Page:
{
                        toastTextElements[2].AppendChild(xmlForToast.CreateTextNode(toastText03));
                    }
                    else
                    {
                        throw new ArgumentNullException("toastText03 must not be null when using this template type");
                    }
                    ;
                    break;
            }

            switch (templateType)
            {
                case ToastTemplateType.ToastImageAndText01:
                case ToastTemplateType.ToastImageAndText02:
                case ToastTemplateType.ToastImageAndText03:
                case ToastTemplateType.ToastImageAndText04:
                    if (!string.IsNullOrEmpty(imageSourceUri))
                    {
                        XmlNodeList toastImageElement = xmlForToast.GetElementsByTagName("image");
                        if (toastImageElement != null)
                            ((XmlElement) toastImageElement[0]).SetAttribute("src", imageSourceUri);
                    }
                    else
                    {
                        throw new ArgumentNullException(
                            "imageSourceUri must not be null when using this template type");
                    }
                    if (!string.IsNullOrEmpty(imageSourceUri) && !string.IsNullOrEmpty(imageSourceAlternativeText))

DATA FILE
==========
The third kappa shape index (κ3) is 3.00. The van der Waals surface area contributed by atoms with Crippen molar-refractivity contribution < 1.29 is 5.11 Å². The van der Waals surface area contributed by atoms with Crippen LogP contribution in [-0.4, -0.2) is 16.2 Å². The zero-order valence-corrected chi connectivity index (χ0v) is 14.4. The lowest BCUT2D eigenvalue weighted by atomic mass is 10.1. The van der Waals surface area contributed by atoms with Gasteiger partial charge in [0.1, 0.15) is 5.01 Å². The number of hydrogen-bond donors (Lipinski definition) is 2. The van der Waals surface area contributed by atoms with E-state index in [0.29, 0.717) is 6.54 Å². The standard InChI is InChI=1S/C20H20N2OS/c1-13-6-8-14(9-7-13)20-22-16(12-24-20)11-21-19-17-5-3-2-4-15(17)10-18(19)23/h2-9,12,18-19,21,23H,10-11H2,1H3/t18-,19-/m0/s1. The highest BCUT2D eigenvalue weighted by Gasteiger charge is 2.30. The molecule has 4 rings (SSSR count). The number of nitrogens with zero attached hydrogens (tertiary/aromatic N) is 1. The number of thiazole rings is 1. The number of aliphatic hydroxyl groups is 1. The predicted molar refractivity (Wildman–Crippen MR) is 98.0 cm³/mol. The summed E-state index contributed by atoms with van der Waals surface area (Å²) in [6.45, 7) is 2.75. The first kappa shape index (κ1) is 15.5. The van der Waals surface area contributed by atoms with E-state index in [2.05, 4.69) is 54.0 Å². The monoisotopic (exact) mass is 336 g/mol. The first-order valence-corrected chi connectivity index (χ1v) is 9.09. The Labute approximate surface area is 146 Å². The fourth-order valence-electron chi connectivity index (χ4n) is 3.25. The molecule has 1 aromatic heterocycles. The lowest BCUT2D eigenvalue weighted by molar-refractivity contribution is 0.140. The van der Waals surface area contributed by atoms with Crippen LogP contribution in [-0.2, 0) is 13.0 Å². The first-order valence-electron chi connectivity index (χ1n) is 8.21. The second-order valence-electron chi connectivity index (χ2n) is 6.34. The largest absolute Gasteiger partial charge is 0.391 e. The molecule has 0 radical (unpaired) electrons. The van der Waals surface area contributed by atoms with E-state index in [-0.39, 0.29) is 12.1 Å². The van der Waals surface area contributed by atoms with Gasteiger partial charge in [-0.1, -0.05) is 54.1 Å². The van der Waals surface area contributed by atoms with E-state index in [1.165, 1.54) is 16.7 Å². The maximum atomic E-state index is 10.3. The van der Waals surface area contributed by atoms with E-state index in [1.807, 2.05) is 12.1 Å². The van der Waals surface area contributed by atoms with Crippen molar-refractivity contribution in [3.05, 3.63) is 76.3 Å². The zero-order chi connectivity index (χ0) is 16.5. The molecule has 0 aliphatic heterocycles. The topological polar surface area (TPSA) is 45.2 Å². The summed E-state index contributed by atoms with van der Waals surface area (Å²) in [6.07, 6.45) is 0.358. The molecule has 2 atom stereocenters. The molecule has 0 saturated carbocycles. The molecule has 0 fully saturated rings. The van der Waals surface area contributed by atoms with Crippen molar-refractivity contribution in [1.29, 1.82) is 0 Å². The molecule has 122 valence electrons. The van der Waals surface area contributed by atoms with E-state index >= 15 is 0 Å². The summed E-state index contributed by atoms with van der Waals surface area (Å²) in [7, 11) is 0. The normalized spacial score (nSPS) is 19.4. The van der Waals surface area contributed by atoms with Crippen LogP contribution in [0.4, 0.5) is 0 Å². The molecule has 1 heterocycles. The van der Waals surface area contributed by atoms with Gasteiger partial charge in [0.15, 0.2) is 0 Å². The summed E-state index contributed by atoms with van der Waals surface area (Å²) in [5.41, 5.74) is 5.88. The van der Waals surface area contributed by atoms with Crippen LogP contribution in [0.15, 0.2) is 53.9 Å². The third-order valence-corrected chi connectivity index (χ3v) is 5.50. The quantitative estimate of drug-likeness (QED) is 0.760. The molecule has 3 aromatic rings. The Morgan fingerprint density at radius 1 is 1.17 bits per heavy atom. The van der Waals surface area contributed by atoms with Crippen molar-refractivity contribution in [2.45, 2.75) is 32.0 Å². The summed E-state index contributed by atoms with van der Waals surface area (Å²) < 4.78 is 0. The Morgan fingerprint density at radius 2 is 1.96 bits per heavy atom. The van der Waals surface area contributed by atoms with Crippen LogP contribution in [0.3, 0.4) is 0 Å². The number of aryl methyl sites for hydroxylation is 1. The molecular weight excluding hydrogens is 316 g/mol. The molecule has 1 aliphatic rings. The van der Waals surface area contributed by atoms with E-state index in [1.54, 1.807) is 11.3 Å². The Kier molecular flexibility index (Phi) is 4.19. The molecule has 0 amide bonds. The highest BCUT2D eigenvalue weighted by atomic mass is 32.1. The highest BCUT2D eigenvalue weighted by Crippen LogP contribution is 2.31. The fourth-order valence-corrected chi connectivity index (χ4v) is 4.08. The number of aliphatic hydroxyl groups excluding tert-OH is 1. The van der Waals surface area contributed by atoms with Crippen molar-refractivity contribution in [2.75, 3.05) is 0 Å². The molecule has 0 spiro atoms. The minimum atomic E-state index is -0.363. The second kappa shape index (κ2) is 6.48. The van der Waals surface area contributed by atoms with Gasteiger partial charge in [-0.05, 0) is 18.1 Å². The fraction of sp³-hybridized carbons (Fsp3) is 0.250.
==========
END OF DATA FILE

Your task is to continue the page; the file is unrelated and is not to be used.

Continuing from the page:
{
                        XmlNodeList toastImageElement = xmlForToast.GetElementsByTagName("image");
                        if (toastImageElement != null)
                            ((XmlElement) toastImageElement[0]).SetAttribute("alt", imageSourceAlternativeText);
                    }
                    break;
                default:
                    break;
            }

            IXmlNode toastRoot = xmlForToast.SelectSingleNode("/toast");
            ((XmlElement) toastRoot).SetAttribute("duration", duration.ToString().ToLowerInvariant());

            ToastNotification notification = new ToastNotification(xmlForToast);
            ToastNotificationManager.CreateToastNotifier().Show(notification);
        }

        public enum ToastDuration
        {
            Short,
            Long
        }
    }

As you can see, you just need to provide the wanted parameters to the ShowLocalToast method, which will do the rest of the work for you.

One word to the second switch statement I am using. The image element needs to be set only when we are using the ToastImageAndTextXX templates. There are three ways to implement the integration: using an if with 4  “or” options, the switch statement I am using or a string comparison with String.Contains. The switch statement is the cleanest option for me, so I decided to go this way. Feel free to use any of the other ways in your implementation.

In my implementation, I added also some possible ArgumentNullExceptions to make it easy to find any usage errors.

For your convenience, I attached the source file. Just swap out the namespace with yours. Download

The usage of the class is pretty simple:

var _toastHelper = new LocalToastHelper();
_toastHelper.ShowLocalToast(ToastTemplateType.ToastText02, "This is text 1", "This is text 2");

audio options

The system toasts have another option that can be set: the toast audio. This way, you can customize the appearance of the toast a bit more. I did not implement it yet, because there are some more options and things to remind, and I haven’t checked them out all together. Once I did, I will add a second post to this one with the new information.

As always, I hope this is helpful for some of you.

Happy coding!

Posted by msicc in Archive, 3 comments